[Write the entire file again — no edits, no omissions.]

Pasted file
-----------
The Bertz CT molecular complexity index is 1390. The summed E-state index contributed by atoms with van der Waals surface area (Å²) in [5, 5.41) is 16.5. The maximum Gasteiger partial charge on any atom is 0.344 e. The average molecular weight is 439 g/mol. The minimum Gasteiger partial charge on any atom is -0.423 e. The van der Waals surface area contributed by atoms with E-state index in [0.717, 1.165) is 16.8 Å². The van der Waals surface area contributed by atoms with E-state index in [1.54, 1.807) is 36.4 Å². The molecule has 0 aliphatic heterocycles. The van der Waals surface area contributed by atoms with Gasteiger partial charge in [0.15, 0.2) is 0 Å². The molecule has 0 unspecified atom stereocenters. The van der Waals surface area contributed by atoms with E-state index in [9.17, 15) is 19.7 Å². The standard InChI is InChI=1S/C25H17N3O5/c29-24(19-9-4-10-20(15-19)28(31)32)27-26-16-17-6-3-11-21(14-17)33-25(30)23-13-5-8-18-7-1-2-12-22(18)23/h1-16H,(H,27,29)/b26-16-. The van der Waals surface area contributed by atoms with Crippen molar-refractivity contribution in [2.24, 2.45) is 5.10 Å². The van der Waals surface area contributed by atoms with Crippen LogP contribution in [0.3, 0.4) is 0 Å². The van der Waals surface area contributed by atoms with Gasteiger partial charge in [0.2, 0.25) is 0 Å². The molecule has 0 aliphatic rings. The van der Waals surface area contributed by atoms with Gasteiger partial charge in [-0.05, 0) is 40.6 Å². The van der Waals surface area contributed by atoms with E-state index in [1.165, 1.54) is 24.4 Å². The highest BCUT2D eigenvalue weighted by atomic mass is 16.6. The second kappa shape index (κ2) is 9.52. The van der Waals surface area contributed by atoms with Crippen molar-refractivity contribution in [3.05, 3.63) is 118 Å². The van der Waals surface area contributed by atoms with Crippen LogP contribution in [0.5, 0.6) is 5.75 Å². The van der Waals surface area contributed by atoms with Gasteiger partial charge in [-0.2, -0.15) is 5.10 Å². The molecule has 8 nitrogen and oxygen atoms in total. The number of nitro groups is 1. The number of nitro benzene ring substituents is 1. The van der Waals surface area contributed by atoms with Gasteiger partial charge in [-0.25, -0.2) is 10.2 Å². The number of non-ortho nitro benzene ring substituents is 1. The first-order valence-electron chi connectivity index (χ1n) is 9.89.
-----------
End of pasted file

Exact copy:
The Bertz CT molecular complexity index is 1390. The summed E-state index contributed by atoms with van der Waals surface area (Å²) in [5, 5.41) is 16.5. The maximum Gasteiger partial charge on any atom is 0.344 e. The average molecular weight is 439 g/mol. The minimum Gasteiger partial charge on any atom is -0.423 e. The van der Waals surface area contributed by atoms with E-state index in [0.717, 1.165) is 16.8 Å². The van der Waals surface area contributed by atoms with E-state index in [1.54, 1.807) is 36.4 Å². The molecule has 0 aliphatic heterocycles. The van der Waals surface area contributed by atoms with Gasteiger partial charge in [0.15, 0.2) is 0 Å². The molecule has 0 unspecified atom stereocenters. The van der Waals surface area contributed by atoms with E-state index in [9.17, 15) is 19.7 Å². The standard InChI is InChI=1S/C25H17N3O5/c29-24(19-9-4-10-20(15-19)28(31)32)27-26-16-17-6-3-11-21(14-17)33-25(30)23-13-5-8-18-7-1-2-12-22(18)23/h1-16H,(H,27,29)/b26-16-. The van der Waals surface area contributed by atoms with Crippen molar-refractivity contribution in [2.24, 2.45) is 5.10 Å². The van der Waals surface area contributed by atoms with Crippen LogP contribution in [0.3, 0.4) is 0 Å². The van der Waals surface area contributed by atoms with Gasteiger partial charge in [0.2, 0.25) is 0 Å². The molecule has 0 aliphatic rings. The van der Waals surface area contributed by atoms with Gasteiger partial charge in [-0.05, 0) is 40.6 Å². The van der Waals surface area contributed by atoms with E-state index in [1.165, 1.54) is 24.4 Å². The highest BCUT2D eigenvalue weighted by atomic mass is 16.6. The second kappa shape index (κ2) is 9.52. The van der Waals surface area contributed by atoms with Crippen molar-refractivity contribution in [3.05, 3.63) is 118 Å². The van der Waals surface area contributed by atoms with Crippen LogP contribution in [0.5, 0.6) is 5.75 Å². The van der Waals surface area contributed by atoms with Gasteiger partial charge in [-0.2, -0.15) is 5.10 Å². The molecule has 8 nitrogen and oxygen atoms in total. The number of nitro groups is 1. The number of nitro benzene ring substituents is 1. The van der Waals surface area contributed by atoms with Gasteiger partial charge in [-0.25, -0.2) is 10.2 Å². The number of non-ortho nitro benzene ring substituents is 1. The first-order valence-electron chi connectivity index (χ1n) is 9.89.